Monday, July 27, 2009

The missing 35,000 people

Supposedly there were 50,000 people watching the Bray air show yesterday. That's what RTE says, that's what the Irish Independent says and I'm sure others are saying the same. Well, based on what I saw from the top of Bray head, in order for there to have been 50,000 people watching the show you'd have to count pretty much everyone who was in Bray at the time because I would doubt there were many more than 10-15,000 actually down at the sea front.

Wednesday, July 22, 2009

Atheists in the trenches

There's been quite a bit in the Irish Times about atheism lately. John Waters' column on Friday and Shane Hegarty's on Saturday are only two examples. Anyway, it got me thinking back to something I saw when I was in Belgium.

Most of the headstones in the WWI cemeteries have crosses on them. The Americans, French and Germans actually use a cross-shaped stone as the marker.
{French cemetery near Ieper in Belgium.}

Every so often in the American and German cemeteries I was in (back in '07) I came across a grave with a Star of David headstone. And, in the French cemeteries I saw some for their Muslim dead. But, how did they mark atheists' graves? I never came across anything that might have answered that question.

The British used a rectangular-shaped stone with a rounded-off top rather than the cross-shaped stone. The British headstones have a cross (or Star of David) etched into the stone. However, it was only in the British cemeteries that I came across stones marking what might have been atheists' graves.

Obviously, I have no way of finding out for sure, but this grave of a soldier from the Royal Irish Fusiliers looks so bare that I just assumed he had made it known that he wanted no cross or any religious marker on his grave. And they say there are no atheists in foxholes.

Friday, July 17, 2009

Moonwalk video

When I saw this Washington Post headline - "Video of Moonwalk From 1969 Restored" - I thought to myself, "Geez, haven't we seen enough of Michael Jackson already?" I bet I'm not the only one who'll have that reaction to that headline.

Wednesday, July 15, 2009

The First Pitch

Oh my God. I can't believe what I just saw. I'm sure there are millions of comments of a similar nature all over America, but I can't get over the fact that Barack Obama throws so badly. {Yeah, I'm nearly 24 hours late, but I didn't have a chance to watch last night's game until now.}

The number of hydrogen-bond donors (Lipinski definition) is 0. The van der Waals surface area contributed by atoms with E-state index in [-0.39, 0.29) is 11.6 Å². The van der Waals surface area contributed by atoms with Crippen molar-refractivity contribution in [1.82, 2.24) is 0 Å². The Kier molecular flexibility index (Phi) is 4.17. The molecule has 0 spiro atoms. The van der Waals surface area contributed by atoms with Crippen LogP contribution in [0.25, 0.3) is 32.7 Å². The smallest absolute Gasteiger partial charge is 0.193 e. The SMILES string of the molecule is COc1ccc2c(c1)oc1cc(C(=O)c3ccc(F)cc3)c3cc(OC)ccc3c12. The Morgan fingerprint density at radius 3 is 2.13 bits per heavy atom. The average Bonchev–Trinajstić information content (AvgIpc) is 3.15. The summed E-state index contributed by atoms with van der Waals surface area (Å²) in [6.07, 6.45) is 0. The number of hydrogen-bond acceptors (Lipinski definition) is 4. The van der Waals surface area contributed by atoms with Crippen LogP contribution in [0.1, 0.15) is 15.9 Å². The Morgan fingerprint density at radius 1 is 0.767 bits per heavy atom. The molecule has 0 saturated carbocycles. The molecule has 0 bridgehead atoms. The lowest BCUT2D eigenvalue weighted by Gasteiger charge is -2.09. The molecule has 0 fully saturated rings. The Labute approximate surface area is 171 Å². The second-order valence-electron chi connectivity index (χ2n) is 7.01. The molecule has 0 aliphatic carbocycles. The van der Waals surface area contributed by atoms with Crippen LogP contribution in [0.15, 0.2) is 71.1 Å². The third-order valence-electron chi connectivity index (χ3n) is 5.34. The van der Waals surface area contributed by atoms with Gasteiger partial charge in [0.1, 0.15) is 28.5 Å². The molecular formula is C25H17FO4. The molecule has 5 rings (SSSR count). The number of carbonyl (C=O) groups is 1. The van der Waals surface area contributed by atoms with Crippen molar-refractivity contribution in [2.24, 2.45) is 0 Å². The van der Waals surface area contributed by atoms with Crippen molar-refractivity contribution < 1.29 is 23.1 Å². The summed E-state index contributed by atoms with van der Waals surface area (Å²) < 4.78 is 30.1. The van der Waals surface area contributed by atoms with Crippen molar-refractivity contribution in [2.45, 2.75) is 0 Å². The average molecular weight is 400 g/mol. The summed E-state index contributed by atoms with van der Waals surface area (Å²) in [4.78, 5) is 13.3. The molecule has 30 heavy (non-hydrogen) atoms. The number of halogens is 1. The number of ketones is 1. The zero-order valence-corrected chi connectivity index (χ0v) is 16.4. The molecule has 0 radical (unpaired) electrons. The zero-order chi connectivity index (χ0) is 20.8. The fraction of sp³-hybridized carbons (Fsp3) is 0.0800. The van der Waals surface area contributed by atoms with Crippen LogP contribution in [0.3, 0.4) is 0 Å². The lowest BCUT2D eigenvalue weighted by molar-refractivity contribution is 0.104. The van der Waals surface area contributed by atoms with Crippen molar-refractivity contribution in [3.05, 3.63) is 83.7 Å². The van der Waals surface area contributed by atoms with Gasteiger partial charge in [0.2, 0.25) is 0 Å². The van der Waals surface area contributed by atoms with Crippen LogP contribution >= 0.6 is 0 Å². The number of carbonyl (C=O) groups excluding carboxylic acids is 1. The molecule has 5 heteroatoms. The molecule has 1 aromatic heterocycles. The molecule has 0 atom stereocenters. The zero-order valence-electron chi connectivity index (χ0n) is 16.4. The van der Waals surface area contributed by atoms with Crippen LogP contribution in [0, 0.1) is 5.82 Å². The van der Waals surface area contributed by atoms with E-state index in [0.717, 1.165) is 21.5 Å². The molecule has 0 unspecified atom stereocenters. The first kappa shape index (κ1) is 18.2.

I don't care about bullet-proof vests and all that. He can't throw. I was mortified watching him. I can't help thinking his wife would have done a better job.

MORE: Okay, I found it on YouTube and it doesn't look as bad as I thought when I saw it on the television. He did go to the rubber, so points for that. Still, he looks very uncomfortable, which I hadn't anticipated.

If you're going to go on strike ...

I can claim no expertise with regards to industrial relations, but surely one rule of thumb for a union is that you should not go on strike if it's even vaguely possible that your employer would be just as happy to close the operation where you work? Well, the employees at our (publicly funded & run) local recycling center went on strike about two months ago and there seems to be little appetite to reopen the place. I can imagine that the County Manger is enjoying the added "revenues" he's getting so long as the center is closed. And, seeing as (a) it's not really essential and (b) it was probably only used by 20% (or so) of the local people (and that estimate is probably high) the workers may have overestimated their power.

The truth is I don't really know the ins and outs of the dispute. It's entirely possible that the workers are being so mistreated that a strike was the only option. I don't know, but the fact that I don't know and I was a fairly regular user of the center and even I've gotten over the center's closure shows how slight the workers' hold over their employer was.

Something else that I was interested in is the nature of going on strike. In the picture I pasted above there is no human being near the center; yet that was the middle of a workday when the center should have been open. Shouldn't the workers have been picketing there?

The strikers had left a few of their signs on a bench near the entrance and that was the only sign that the center wasn't simply closed down. That's not my impression of being on strike.

Thursday, July 09, 2009

In Flanders Fields

I spent two days touring WWI sites last week and can't wait to go back. The fact that you can get to Charleroi for €8 round trip - everything included - may see me back there sooner rather than later.

I wrote about some of what I saw/did over here, but basically we toured cemeteries and monuments around Ieper (Ypres), Bethune in France and Thiepval. The original plan was to stick to the area around Ieper, but when we got the information we needed to locate my wife's great-grandfather's plot in Bethune, we went there.